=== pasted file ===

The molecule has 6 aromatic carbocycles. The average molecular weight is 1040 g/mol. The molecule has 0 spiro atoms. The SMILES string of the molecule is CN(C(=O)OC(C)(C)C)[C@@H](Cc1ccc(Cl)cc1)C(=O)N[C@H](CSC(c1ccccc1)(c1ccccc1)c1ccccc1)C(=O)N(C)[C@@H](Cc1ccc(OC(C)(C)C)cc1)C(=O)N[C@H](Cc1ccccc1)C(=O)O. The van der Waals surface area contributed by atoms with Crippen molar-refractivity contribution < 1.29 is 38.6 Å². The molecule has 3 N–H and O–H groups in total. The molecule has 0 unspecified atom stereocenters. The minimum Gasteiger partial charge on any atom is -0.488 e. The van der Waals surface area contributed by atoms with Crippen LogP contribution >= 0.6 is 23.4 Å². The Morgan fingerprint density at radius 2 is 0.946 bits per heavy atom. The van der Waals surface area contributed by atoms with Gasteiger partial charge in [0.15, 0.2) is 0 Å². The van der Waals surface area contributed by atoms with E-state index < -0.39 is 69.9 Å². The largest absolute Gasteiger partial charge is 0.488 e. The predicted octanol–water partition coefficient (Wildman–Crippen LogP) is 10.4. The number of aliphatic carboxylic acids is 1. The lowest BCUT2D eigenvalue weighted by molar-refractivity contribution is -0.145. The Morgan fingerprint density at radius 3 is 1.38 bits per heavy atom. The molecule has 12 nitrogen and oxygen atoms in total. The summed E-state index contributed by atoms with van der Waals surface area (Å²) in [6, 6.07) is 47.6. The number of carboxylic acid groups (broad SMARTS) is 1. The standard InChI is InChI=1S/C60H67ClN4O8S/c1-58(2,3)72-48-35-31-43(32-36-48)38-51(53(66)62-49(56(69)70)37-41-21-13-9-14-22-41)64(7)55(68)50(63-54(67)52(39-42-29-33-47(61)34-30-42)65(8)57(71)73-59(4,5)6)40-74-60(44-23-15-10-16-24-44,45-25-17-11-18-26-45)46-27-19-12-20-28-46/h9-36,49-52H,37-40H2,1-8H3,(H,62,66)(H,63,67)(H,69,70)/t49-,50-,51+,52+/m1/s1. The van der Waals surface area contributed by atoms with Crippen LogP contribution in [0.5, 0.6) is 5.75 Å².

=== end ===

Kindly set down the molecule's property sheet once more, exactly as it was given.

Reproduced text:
The molecule has 6 aromatic carbocycles. The average molecular weight is 1040 g/mol. The molecule has 0 spiro atoms. The SMILES string of the molecule is CN(C(=O)OC(C)(C)C)[C@@H](Cc1ccc(Cl)cc1)C(=O)N[C@H](CSC(c1ccccc1)(c1ccccc1)c1ccccc1)C(=O)N(C)[C@@H](Cc1ccc(OC(C)(C)C)cc1)C(=O)N[C@H](Cc1ccccc1)C(=O)O. The van der Waals surface area contributed by atoms with Crippen molar-refractivity contribution < 1.29 is 38.6 Å². The molecule has 3 N–H and O–H groups in total. The molecule has 0 unspecified atom stereocenters. The minimum Gasteiger partial charge on any atom is -0.488 e. The van der Waals surface area contributed by atoms with Crippen LogP contribution >= 0.6 is 23.4 Å². The Morgan fingerprint density at radius 2 is 0.946 bits per heavy atom. The van der Waals surface area contributed by atoms with Gasteiger partial charge in [0.15, 0.2) is 0 Å². The van der Waals surface area contributed by atoms with E-state index < -0.39 is 69.9 Å². The largest absolute Gasteiger partial charge is 0.488 e. The predicted octanol–water partition coefficient (Wildman–Crippen LogP) is 10.4. The number of aliphatic carboxylic acids is 1. The lowest BCUT2D eigenvalue weighted by molar-refractivity contribution is -0.145. The Morgan fingerprint density at radius 3 is 1.38 bits per heavy atom. The molecule has 12 nitrogen and oxygen atoms in total. The summed E-state index contributed by atoms with van der Waals surface area (Å²) in [6, 6.07) is 47.6. The number of carboxylic acid groups (broad SMARTS) is 1. The standard InChI is InChI=1S/C60H67ClN4O8S/c1-58(2,3)72-48-35-31-43(32-36-48)38-51(53(66)62-49(56(69)70)37-41-21-13-9-14-22-41)64(7)55(68)50(63-54(67)52(39-42-29-33-47(61)34-30-42)65(8)57(71)73-59(4,5)6)40-74-60(44-23-15-10-16-24-44,45-25-17-11-18-26-45)46-27-19-12-20-28-46/h9-36,49-52H,37-40H2,1-8H3,(H,62,66)(H,63,67)(H,69,70)/t49-,50-,51+,52+/m1/s1. The van der Waals surface area contributed by atoms with Crippen LogP contribution in [0.5, 0.6) is 5.75 Å².